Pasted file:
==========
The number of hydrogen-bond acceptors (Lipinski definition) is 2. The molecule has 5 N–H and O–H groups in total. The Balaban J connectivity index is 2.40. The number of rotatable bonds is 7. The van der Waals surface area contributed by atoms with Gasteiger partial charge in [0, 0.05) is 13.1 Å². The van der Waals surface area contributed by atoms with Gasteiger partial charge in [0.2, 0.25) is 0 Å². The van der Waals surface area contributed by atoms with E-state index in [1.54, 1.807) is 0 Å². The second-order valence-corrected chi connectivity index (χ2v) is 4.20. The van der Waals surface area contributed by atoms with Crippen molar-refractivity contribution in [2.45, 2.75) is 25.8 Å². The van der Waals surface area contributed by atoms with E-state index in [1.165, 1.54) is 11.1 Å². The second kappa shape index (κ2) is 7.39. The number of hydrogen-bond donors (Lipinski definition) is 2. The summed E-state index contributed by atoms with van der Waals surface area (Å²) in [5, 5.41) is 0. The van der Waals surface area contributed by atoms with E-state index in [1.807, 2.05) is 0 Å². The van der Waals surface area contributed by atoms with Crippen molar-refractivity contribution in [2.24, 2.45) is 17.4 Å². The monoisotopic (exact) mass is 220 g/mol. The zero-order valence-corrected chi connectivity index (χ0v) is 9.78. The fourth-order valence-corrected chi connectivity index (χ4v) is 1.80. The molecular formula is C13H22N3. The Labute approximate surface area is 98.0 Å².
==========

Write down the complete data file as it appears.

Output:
The number of hydrogen-bond acceptors (Lipinski definition) is 2. The molecule has 5 N–H and O–H groups in total. The Balaban J connectivity index is 2.40. The number of rotatable bonds is 7. The van der Waals surface area contributed by atoms with Gasteiger partial charge in [0, 0.05) is 13.1 Å². The van der Waals surface area contributed by atoms with Gasteiger partial charge in [0.2, 0.25) is 0 Å². The van der Waals surface area contributed by atoms with E-state index in [1.54, 1.807) is 0 Å². The second-order valence-corrected chi connectivity index (χ2v) is 4.20. The van der Waals surface area contributed by atoms with Crippen molar-refractivity contribution in [2.45, 2.75) is 25.8 Å². The van der Waals surface area contributed by atoms with E-state index in [1.165, 1.54) is 11.1 Å². The second kappa shape index (κ2) is 7.39. The number of hydrogen-bond donors (Lipinski definition) is 2. The summed E-state index contributed by atoms with van der Waals surface area (Å²) in [5, 5.41) is 0. The van der Waals surface area contributed by atoms with E-state index in [1.807, 2.05) is 0 Å². The van der Waals surface area contributed by atoms with Crippen molar-refractivity contribution in [2.24, 2.45) is 17.4 Å². The monoisotopic (exact) mass is 220 g/mol. The zero-order valence-corrected chi connectivity index (χ0v) is 9.78. The fourth-order valence-corrected chi connectivity index (χ4v) is 1.80. The molecular formula is C13H22N3. The Labute approximate surface area is 98.0 Å².